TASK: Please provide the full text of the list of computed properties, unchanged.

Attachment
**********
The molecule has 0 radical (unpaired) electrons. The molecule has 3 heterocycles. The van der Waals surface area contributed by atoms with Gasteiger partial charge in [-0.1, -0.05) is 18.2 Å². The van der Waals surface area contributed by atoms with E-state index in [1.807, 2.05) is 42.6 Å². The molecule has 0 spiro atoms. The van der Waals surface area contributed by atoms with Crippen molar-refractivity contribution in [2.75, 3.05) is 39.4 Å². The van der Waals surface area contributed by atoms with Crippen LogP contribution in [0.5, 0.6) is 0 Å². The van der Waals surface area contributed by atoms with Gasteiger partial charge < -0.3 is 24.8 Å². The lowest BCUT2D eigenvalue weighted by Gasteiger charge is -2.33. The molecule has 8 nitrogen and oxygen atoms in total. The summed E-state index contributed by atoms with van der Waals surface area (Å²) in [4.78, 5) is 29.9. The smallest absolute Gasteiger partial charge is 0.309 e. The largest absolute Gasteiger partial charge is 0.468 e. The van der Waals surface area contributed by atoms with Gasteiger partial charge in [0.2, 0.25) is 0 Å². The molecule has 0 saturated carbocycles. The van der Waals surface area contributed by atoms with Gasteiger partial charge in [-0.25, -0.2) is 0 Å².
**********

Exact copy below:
The molecule has 0 radical (unpaired) electrons. The molecule has 3 heterocycles. The van der Waals surface area contributed by atoms with Gasteiger partial charge in [-0.1, -0.05) is 18.2 Å². The van der Waals surface area contributed by atoms with E-state index in [1.807, 2.05) is 42.6 Å². The molecule has 0 spiro atoms. The van der Waals surface area contributed by atoms with Crippen molar-refractivity contribution in [2.75, 3.05) is 39.4 Å². The van der Waals surface area contributed by atoms with Crippen LogP contribution in [0.5, 0.6) is 0 Å². The van der Waals surface area contributed by atoms with Gasteiger partial charge < -0.3 is 24.8 Å². The lowest BCUT2D eigenvalue weighted by Gasteiger charge is -2.33. The molecule has 8 nitrogen and oxygen atoms in total. The summed E-state index contributed by atoms with van der Waals surface area (Å²) in [4.78, 5) is 29.9. The smallest absolute Gasteiger partial charge is 0.309 e. The largest absolute Gasteiger partial charge is 0.468 e. The van der Waals surface area contributed by atoms with Gasteiger partial charge in [0.2, 0.25) is 0 Å². The molecule has 0 saturated carbocycles. The van der Waals surface area contributed by atoms with Gasteiger partial charge in [-0.25, -0.2) is 0 Å².